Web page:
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Research & Training

Science Education

Resources for Students

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Featured Site:
See All You Can See

Did you know? Each eye weighs a 1/4 ounce, measures less than 1 inch in diameter, and is shaped like a slightly flattened ball.

See All You Can See is the National Eye Institute's website for kids. Learn the parts of the eyes, about optical illusions, eye saftey and more!


Resources for Educators

microscopic image of red blood cells

Microscope Imaging Station External Web Site Policy

Explore a tiny universe. The Microscope Imaging Station at the Exploratorium in San Francisco lets visitors take control of powerful microscopes. Take an up-close look at stem cells, sea urchins, and immune cells bent on destruction. The station is funded in part by an NIH Science Education Partnership Award.

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Office of Science Education

Free resources for science teachers. NIH’s Office of Science Education coordinates science education activities at NIH and helps to develop programs that serve elementary, secondary, and college students and teachers, as well as the public.

See All You Can

See All You Can See

The National Eye Institute (NEI) is happy to share information and resources to help you teach children about the importance of taking care of their eyes. The activities on this website are based on VISION: A School Program for Grades 4-8, a curriculum developed by the NEI in cooperation with the Association for Research in Vision and Ophthalmology.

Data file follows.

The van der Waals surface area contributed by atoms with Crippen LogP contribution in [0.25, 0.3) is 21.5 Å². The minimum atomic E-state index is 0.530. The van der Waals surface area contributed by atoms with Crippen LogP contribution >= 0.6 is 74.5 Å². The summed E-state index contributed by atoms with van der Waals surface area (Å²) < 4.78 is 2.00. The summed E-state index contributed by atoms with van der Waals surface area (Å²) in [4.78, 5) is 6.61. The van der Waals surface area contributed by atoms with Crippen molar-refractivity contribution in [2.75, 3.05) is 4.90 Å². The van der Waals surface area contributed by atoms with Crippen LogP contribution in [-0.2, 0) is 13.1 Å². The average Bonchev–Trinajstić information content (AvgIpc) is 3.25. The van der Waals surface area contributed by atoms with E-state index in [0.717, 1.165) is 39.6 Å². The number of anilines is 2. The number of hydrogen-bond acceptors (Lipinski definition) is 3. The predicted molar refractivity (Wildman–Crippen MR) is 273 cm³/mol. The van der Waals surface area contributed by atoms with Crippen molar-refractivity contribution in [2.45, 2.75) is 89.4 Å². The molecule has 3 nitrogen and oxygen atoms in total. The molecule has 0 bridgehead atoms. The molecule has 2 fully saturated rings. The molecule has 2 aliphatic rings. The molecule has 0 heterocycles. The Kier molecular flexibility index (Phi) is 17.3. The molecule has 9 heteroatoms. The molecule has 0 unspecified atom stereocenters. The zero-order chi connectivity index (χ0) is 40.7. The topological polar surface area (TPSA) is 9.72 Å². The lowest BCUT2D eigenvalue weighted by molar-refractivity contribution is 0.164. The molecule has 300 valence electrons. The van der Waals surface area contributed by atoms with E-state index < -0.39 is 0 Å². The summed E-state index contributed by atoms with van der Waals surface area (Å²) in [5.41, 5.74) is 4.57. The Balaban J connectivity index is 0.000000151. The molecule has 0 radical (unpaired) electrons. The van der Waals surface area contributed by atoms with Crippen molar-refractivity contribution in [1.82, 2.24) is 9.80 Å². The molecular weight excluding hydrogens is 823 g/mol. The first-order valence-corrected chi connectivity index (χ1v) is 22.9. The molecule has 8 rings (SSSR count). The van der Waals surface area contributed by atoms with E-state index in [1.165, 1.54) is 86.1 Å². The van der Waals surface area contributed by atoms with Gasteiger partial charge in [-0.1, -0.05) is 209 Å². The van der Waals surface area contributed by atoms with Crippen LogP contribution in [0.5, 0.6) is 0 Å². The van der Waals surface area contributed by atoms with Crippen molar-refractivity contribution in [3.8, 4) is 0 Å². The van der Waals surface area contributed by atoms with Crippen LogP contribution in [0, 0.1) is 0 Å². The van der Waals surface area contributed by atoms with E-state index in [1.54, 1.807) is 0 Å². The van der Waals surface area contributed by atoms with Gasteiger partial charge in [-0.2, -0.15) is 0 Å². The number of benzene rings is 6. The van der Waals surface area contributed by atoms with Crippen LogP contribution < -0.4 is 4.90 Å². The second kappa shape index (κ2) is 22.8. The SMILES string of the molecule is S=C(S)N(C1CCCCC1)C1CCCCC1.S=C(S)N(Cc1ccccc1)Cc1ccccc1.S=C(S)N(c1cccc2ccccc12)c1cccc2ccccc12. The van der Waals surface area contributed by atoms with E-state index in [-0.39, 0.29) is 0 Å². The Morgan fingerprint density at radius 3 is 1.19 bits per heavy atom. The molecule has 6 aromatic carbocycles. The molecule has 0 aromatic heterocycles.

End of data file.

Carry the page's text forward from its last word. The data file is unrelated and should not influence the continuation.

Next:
We Can! (Ways to Enhance Children's Activity & Nutrition)

We Can! (Ways to Enhance Children's Activity & Nutrition): Curricula and Toolkits

The curricula and toolkits on this page are designed to help you run and evaluate your We Can!® program. In addition, you will find resources to enhance your programming, report your activities to We Can! staff, and  work with ethnically diverse populations, including African Americans, Latino/Hispanic Americans, Alaskan Natives, American Indians, Asian Americans, Native Hawaiians, and Other Pacific Islanders.

Media Smart Youth: Eat, Think, and Be Active!

Media Smart Youth: Eat, Think, and Be Active!

Media-Smart Youth: Eat, Think, and Be Active! is an interactive after-school education program for young people ages 11 to 13. It is designed to help teach them about the complex media world around them, and how it can affect their health--especially in the areas of nutrition and physical activity.